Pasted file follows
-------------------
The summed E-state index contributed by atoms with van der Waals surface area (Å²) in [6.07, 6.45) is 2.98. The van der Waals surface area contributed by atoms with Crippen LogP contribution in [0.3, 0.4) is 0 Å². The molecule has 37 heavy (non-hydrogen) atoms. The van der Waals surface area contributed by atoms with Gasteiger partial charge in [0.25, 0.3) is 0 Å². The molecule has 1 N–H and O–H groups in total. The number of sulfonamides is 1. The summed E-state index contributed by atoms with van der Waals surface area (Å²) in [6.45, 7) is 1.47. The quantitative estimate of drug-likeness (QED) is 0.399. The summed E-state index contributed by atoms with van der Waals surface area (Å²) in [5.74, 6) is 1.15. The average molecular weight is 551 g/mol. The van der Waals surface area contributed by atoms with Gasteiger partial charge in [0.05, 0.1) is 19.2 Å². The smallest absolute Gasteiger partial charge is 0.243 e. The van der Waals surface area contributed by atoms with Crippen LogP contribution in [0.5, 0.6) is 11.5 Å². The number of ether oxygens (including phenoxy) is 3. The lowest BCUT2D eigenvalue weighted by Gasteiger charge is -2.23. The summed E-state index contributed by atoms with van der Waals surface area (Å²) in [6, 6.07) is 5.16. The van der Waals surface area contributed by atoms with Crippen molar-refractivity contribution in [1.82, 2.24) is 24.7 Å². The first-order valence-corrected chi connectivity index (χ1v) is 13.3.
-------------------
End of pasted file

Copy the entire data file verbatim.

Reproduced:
The summed E-state index contributed by atoms with van der Waals surface area (Å²) in [6.07, 6.45) is 2.98. The van der Waals surface area contributed by atoms with Crippen LogP contribution in [0.3, 0.4) is 0 Å². The molecule has 37 heavy (non-hydrogen) atoms. The van der Waals surface area contributed by atoms with Gasteiger partial charge in [0.25, 0.3) is 0 Å². The molecule has 1 N–H and O–H groups in total. The number of sulfonamides is 1. The summed E-state index contributed by atoms with van der Waals surface area (Å²) in [6.45, 7) is 1.47. The quantitative estimate of drug-likeness (QED) is 0.399. The summed E-state index contributed by atoms with van der Waals surface area (Å²) in [5.74, 6) is 1.15. The average molecular weight is 551 g/mol. The van der Waals surface area contributed by atoms with Gasteiger partial charge in [0.05, 0.1) is 19.2 Å². The smallest absolute Gasteiger partial charge is 0.243 e. The van der Waals surface area contributed by atoms with Crippen LogP contribution in [0.5, 0.6) is 11.5 Å². The number of ether oxygens (including phenoxy) is 3. The lowest BCUT2D eigenvalue weighted by Gasteiger charge is -2.23. The summed E-state index contributed by atoms with van der Waals surface area (Å²) in [6, 6.07) is 5.16. The van der Waals surface area contributed by atoms with Crippen molar-refractivity contribution in [1.82, 2.24) is 24.7 Å². The first-order valence-corrected chi connectivity index (χ1v) is 13.3.